Stephen J. Schueler, M.D.

Overview

Blacked Out and Really Weak 169 Causes

The freeMD virtual doctor has found 169 conditions that can cause Blacked Out and Really Weak.

Mouse over to view each condition's most common symptoms

There are 12 common conditions that can cause Blacked Out and Really Weak.
  1. Allergic Reactions
  2. Bacterial Gastroenteritis
  3. Dehydration
  4. Falls
  5. Food Poisoning
  6. Gastritis
  7. Gastroenteritis
  8. Hyperemesis Gravidarum
  9. Iron Deficient Anemia
  10. Vaginal Bleeding after Delivery
  11. Vasovagal Syncope
  12. Viral Gastroenteritis
There are 30 somewhat common conditions that can cause Blacked Out and Really Weak.
  1. Acute Coronary Syndrome
  2. Anemia
  3. Angina
  4. Campylobacter Enteritis
  5. Congestive Heart Failure
  6. Drug Side Effect
  7. Drug Toxicity
  8. Gastrointestinal Bleeding
  9. Giardia Infection
  10. Head Injury
  11. Heart Attack
  12. Heart Murmurs
  13. Heat Illness
  14. Hepatitis B
  15. Hepatitis
  16. Hypoglycemia
  17. Immune System Deficiency
  18. Insulin Reaction
  19. Jellyfish Stings
  20. Kidney Disease
  21. Orthostatic Hypotension
  22. Peptic Ulcer Disease
  23. Postpartum Hemorrhage
  24. Pregnancy
  25. Premature Ventricular Contractions
  26. Rotavirus
  27. Traveler's Diarrhea
  28. Upper Gastrointestinal Bleeding
  29. Vaginal Bleeding after Hysterectomy
  30. Ventricular Arrhythmia
There are 39 uncommon conditions that can cause Blacked Out and Really Weak.
  1. AIDS
  2. Alcoholic Cardiomyopathy
  3. Aortic Regurgitation
  4. Arrhythmia
  5. Atrial Fibrillation
  6. Atrial Flutter
  7. Bacterial Meningitis
  8. Cytomegalovirus Intestinal Infection
  9. Diabetic Ketoacidosis
  10. Electrolyte Imbalance
  11. Esophageal Ulcers
  12. Esophageal Varices
  13. Heart Block
  14. Heat Exhaustion
  15. Heat Syncope
  16. Hepatitis C
  17. Hypertensive Cardiomyopathy
  18. Hyponatremia
  19. Hypotension
  20. Immunization Reaction
  21. Lead Poisoning
  22. Left Bundle Branch Block
  23. Low Neutrophil Count
  24. Megaloblastic Anemia
  25. Meningitis
  26. Multiple Sclerosis
  27. Peanut Allergy
  28. Pernicious Anemia
  29. Right Bundle Branch Block
  30. Salmonella Infection
  31. Sickle Cell Anemia
  32. Smoke Inhalation
  33. Stab Wounds
  34. Theophylline Toxicity
  35. Third Degree Heart Block
  36. Tonic Clonic Seizure
  37. Valvular Heart Disease
  38. Vascular Injuries
  39. Viral Meningitis
There are 88 rare conditions that can cause Blacked Out and Really Weak.
  1. Abdominal Aortic Aneurysm
  2. Acute Intermittent Porphyria
  3. Addison's Disease
  4. Adrenoleukodystrophy
  5. Aortic Rupture
  6. Atrial Myxoma
  7. Autonomic Hyperreflexia
  8. Cerebral Lymphoma
  9. Cerebral Palsy
  10. Cholera
  11. Cor Pulmonale
  12. Creutzfeldt-Jakob Disease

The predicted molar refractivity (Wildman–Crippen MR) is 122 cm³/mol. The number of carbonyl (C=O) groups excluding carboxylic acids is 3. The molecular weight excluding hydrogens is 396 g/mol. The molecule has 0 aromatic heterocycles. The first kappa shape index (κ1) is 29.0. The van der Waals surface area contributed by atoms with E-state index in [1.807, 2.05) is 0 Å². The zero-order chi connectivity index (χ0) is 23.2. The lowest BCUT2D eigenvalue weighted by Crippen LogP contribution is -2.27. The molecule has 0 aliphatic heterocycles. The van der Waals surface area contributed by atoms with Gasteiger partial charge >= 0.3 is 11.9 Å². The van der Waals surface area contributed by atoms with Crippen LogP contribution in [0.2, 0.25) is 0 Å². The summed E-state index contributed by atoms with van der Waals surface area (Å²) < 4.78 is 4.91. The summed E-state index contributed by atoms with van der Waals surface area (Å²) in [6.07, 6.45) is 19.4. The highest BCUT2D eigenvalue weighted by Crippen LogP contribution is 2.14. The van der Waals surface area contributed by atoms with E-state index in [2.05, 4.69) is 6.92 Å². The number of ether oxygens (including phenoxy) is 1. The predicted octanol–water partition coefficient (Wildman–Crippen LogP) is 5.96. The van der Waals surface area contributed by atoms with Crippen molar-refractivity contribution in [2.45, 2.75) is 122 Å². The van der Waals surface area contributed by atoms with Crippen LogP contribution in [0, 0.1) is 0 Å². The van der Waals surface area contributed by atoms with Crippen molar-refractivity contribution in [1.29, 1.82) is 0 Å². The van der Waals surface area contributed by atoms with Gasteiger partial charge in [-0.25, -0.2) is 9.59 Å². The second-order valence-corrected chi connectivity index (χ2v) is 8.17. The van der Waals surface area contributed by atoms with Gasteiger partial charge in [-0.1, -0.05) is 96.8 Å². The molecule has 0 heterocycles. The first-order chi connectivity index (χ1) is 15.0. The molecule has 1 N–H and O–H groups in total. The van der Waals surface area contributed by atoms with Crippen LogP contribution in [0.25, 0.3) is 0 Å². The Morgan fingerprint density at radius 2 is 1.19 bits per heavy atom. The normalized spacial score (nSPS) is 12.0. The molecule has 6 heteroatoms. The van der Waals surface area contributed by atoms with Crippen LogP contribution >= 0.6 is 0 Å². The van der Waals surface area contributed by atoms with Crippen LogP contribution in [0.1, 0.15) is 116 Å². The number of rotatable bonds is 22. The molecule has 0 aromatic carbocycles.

13. Cryptococcal Infection
  14. Cyanide Poisoning
  15. Dissecting Thoracic Aneurysm
  16. Ebola Hemorrhagic Fever
  17. Encephalitis
  18. End Stage Renal Disease
  19. Endomyocardial Eosinophilic Fibrosis
  20. Equine Encephalitis
  21. Familial Adenomatous Polyposis
  22. Gardner's Syndrome
  23. Gaucher's Disease
  24. Heatstroke
  25. Hemolytic Anemia
  26. Hemothorax
  27. Hepatitis D
  28. Hepatitis E
  29. Herpes Encephalitis
  30. High Altitude Cerebral Edema
  31. Hypertrophic Cardiomyopathy
  32. Insecticide Inhalation
  33. Ischemic Cardiomyopathy
  34. Japanese Encephalitis
  35. Listeriosis
  36. Long QT Syndrome
  37. Lown Ganong Levine Syndrome
  38. Malaria
  39. Membranous Glomerulonephritis
  40. Nonketotic Hyperglycemic Coma
  41. Norwalk Virus Infection
  42. Paroxysmal Nocturnal Hemoglobinuria
  43. Paroxysmal Supraventricular Tachycardia
  44. Perforated Bowel
  45. Perforated Ulcer
  46. Pericardial Tamponade
  47. Peritonsillar Abscess
  48. Phlebotomus Fever
  49. Placenta Previa
  50. Placental Abruption
  51. Polio
  52. Polycythemia Vera
  53. Postpartum Cardiomyopathy
  54. Prinzmetal's Angina
  55. Pseudomembranous Colitis
  56. Pulmonary Hypertension
  57. Pulmonary Stenosis
  58. Rabies
  59. Restrictive Cardiomyopathy
  60. Reye's Syndrome
  61. Rocky Mountain Spotted Fever
  62. Ruptured Ectopic Pregnancy
  63. Second Degree Heart Block
  64. Shigella Infection
  65. Shock
  66. Shy-Drager Syndrome
  67. Sick Sinus Syndrome
  68. Skull Fracture
  69. Snakebite
  70. Spherocytosis
  71. Spleen Injury
  72. Stevens Johnson Syndrome
  73. Subarachnoid Hemorrhage
  74. Takayasu's Arteritis
  75. Tapeworm
  76. Tay-Sachs Disease
  77. Tetralogy of Fallot
  78. Toxic Epidermal Necrolysis
  79. Toxic Megacolon
  80. Toxic Shock Syndrome
  81. Toxoplasmosis
  82. Tularemia
  83. Vascular Brain Tumors
  84. Ventricular Aneurysm
  85. Ventricular Septal Defect
  86. Ventricular Tachycardia
  87. West Nile Virus
  88. Wolff Parkinson White Syndrome

Last Updated: Dec 10, 2010 References
Authors: Stephen J. Schueler, MD; John H. Beckett, MD; D. Scott Gettings, MD
Copyright DSHI Systems, Inc. Powered by: FreeMD - Your Virtual Doctor

References
  1. Ferri's Clinical Advisor, Fred F. Ferri - 2007
  2. Griffith's 5-Minute Clinical Consult, Mark Dambro - 2006
  3. Harrison's Principles of Internal Medicine, Anthony S. Fauci, Eugene Braunwald, Dennis L. Kasper, Stephen L. Hauser, Dan L. Longo, J. Larry Jameson, Joseph Loscalzo - 2008
  4. Emergency medicine: a comprehensive study guide; Judith E. Tintinalli, Gabor D. Kelen, J. Stephan Stapczynski - 2004
  5. Nelson textbook of pediatrics, Robert Kliegman, Richard E. Behrman, Waldo Emerson Nelson - 2007

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